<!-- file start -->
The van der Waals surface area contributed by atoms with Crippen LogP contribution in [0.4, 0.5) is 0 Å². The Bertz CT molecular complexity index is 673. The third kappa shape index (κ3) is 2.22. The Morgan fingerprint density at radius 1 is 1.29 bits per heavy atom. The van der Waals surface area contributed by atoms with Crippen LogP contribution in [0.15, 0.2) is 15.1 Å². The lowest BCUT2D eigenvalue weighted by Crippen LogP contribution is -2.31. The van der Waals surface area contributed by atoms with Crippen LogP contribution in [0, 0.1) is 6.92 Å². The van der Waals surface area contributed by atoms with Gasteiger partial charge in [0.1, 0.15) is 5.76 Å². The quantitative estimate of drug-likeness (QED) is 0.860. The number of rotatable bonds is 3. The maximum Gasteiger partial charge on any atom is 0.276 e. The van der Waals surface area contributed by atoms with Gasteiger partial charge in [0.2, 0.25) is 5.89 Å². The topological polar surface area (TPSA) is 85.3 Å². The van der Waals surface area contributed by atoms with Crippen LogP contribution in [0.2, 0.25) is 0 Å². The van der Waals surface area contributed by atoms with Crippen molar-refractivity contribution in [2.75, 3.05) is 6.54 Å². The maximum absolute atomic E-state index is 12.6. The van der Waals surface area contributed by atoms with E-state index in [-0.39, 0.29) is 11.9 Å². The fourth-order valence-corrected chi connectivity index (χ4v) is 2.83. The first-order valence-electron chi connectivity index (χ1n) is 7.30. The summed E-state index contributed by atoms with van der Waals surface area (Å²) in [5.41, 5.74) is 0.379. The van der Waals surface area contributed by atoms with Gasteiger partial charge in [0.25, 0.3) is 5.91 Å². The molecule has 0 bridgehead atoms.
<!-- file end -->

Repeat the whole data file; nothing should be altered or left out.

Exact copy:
The van der Waals surface area contributed by atoms with Crippen LogP contribution in [0.4, 0.5) is 0 Å². The Bertz CT molecular complexity index is 673. The third kappa shape index (κ3) is 2.22. The Morgan fingerprint density at radius 1 is 1.29 bits per heavy atom. The van der Waals surface area contributed by atoms with Crippen LogP contribution in [0.15, 0.2) is 15.1 Å². The lowest BCUT2D eigenvalue weighted by Crippen LogP contribution is -2.31. The van der Waals surface area contributed by atoms with Crippen LogP contribution in [0, 0.1) is 6.92 Å². The van der Waals surface area contributed by atoms with Gasteiger partial charge in [0.1, 0.15) is 5.76 Å². The quantitative estimate of drug-likeness (QED) is 0.860. The number of rotatable bonds is 3. The maximum Gasteiger partial charge on any atom is 0.276 e. The van der Waals surface area contributed by atoms with Gasteiger partial charge in [0.2, 0.25) is 5.89 Å². The topological polar surface area (TPSA) is 85.3 Å². The van der Waals surface area contributed by atoms with Crippen LogP contribution in [0.2, 0.25) is 0 Å². The van der Waals surface area contributed by atoms with Crippen molar-refractivity contribution in [2.75, 3.05) is 6.54 Å². The maximum absolute atomic E-state index is 12.6. The van der Waals surface area contributed by atoms with E-state index in [-0.39, 0.29) is 11.9 Å². The fourth-order valence-corrected chi connectivity index (χ4v) is 2.83. The first-order valence-electron chi connectivity index (χ1n) is 7.30. The summed E-state index contributed by atoms with van der Waals surface area (Å²) in [5.41, 5.74) is 0.379. The van der Waals surface area contributed by atoms with Gasteiger partial charge in [0.25, 0.3) is 5.91 Å². The molecule has 0 bridgehead atoms.